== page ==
Ages rolled away, until they attained their consummation in this, the Lord of days, the Day whereon the Day Star of the Bayán manifested itself above the horizon of mercy, the Day in which the Beauty of the All-Glorious shone forth in the exalted person of 'Alí-Muḥammad, the Báb. No sooner did He reveal Himself, than all the people rose up against Him. By some He was denounced as one that hath uttered slanders against God, the Almighty, the Ancient of Days. Others regarded Him as a man smitten with madness, an allegation which I, Myself, have heard from the lips of one of the divines. Still others disputed His claim to be the Mouthpiece of God, and stigmatized Him as one who had stolen and used as his the words of the Almighty, who had perverted their meaning, and mingled them with his 146 own. The Eye of Grandeur weepeth sore for the things which their mouths have uttered, while they continue to rejoice upon their seats.
"God," said He, "is My witness, O people! I am come to you with a Revelation from the Lord, your God, the Lord of your fathers of old. Look not, O people, at the things ye possess. Look rather at the things God hath sent down unto you. This, surely, will be better for you than the whole of creation, could ye but perceive it. Repeat the gaze, O people, and consider the testimony of God and His proof which are in your possession, and compare them unto the Revelation sent down unto you in this Day, that the truth, the infallible truth, may be indubitably manifested unto you. Follow not, O people, the steps of the Evil One; follow ye the Faith of the All-Merciful, and be ye of them that truly believe. What would it profit man, if he were to fail to recognize the Revelation of God? Nothing whatever. To this Mine own Self, the Omnipotent, the Omniscient, the All-Wise, will testify."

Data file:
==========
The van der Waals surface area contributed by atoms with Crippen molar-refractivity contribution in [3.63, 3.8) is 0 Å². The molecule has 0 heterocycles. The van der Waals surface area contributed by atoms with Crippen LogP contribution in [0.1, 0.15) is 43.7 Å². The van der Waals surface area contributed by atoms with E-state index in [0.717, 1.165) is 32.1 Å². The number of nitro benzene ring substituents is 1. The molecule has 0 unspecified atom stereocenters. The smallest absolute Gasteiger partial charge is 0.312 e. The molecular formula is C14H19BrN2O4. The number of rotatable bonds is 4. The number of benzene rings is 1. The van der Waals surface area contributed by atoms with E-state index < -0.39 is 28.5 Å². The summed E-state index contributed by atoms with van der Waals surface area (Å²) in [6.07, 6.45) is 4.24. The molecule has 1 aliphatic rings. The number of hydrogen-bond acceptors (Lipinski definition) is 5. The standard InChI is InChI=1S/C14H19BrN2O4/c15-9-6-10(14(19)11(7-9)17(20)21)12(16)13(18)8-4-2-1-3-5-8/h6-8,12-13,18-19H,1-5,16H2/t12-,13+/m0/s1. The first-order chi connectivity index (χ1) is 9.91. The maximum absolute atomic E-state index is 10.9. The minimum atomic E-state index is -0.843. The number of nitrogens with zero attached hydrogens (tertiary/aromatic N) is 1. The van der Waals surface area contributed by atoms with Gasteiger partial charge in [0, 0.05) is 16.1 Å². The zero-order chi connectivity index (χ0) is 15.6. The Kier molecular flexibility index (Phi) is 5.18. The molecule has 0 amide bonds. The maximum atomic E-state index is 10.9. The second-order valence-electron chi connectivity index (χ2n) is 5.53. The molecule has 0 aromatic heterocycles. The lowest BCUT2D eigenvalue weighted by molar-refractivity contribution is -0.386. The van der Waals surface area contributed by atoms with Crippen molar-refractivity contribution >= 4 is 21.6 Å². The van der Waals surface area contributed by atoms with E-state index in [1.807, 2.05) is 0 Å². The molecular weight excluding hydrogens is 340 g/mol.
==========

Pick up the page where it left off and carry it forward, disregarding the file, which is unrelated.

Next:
The more He exhorted them, the fiercer grew their enmity, till, at the last, they put Him to death with shameful cruelty. The curse of God be upon the oppressors!
A few believed in Him; few of Our servants are the thankful. These He admonished, in all His Tablets—nay, in every passage of His wondrous writings—not to give themselves up in the Day of 147 the promised Revelation to anything whatever, be it in the heaven or in the earth. "O people!" said He, "I have revealed Myself for His Manifestation, and have caused My Book, the Bayán, to descend upon you for no other purpose except to establish the truth of His Cause. Fear ye God, and contend not with Him as the people of the Qur'án have contended with Me. At whatever time ye hear of Him, hasten ye towards Him, and cleave ye to whatsoever He may reveal unto you. Naught else besides Him can ever profit you, no, not though ye produce from first to last the testimonies of all those who were before you."
Báb - And from the moment
And from the moment when the Tree of the Bayán appeared until it disappeareth is the Resurrection of the Apostle of God, as is divinely foretold in the Qur'án; the beginning of which was when two hours and eleven minutes had passed on the eve of the fifth of Jamádíyu'l-Avval, 1260 A.H.,which is the year 1270 of the Declaration of the Mission of Muhammad. This was the beginning of the Day of Resurrection of the Qur'án, and until the disappearance of the Tree of divine Reality is the Resurrection of the Qur'án.
Words of Abdu'l-Bahá
Recollections of the Khadijih Bagum - Remembered by the Afnan Family
The Account of Khadijih Bagum related by Munirih Khanum
Shíráz : 29 38 N, 52 34 E
Wed 1844.05.22 : Sunrise 08:33, Noon 15:26, Sunset 22:20 GMT [Local Time = GMT + 03:30]
Mulla Husayn: Disciple at Dawn - R. Mehrabkhani; Release the Sun; All Things Made New, Ferraby; Mulla Husayn: Unfurling the Black Standard
77 The Báb provides a brief outline of His hajj journey in the Persian Bqyán 4:1 8; for translation see Selections from the Writings of the Báb, pp. 89—91 . See also the Persian Bayán 4:16 and 6:17.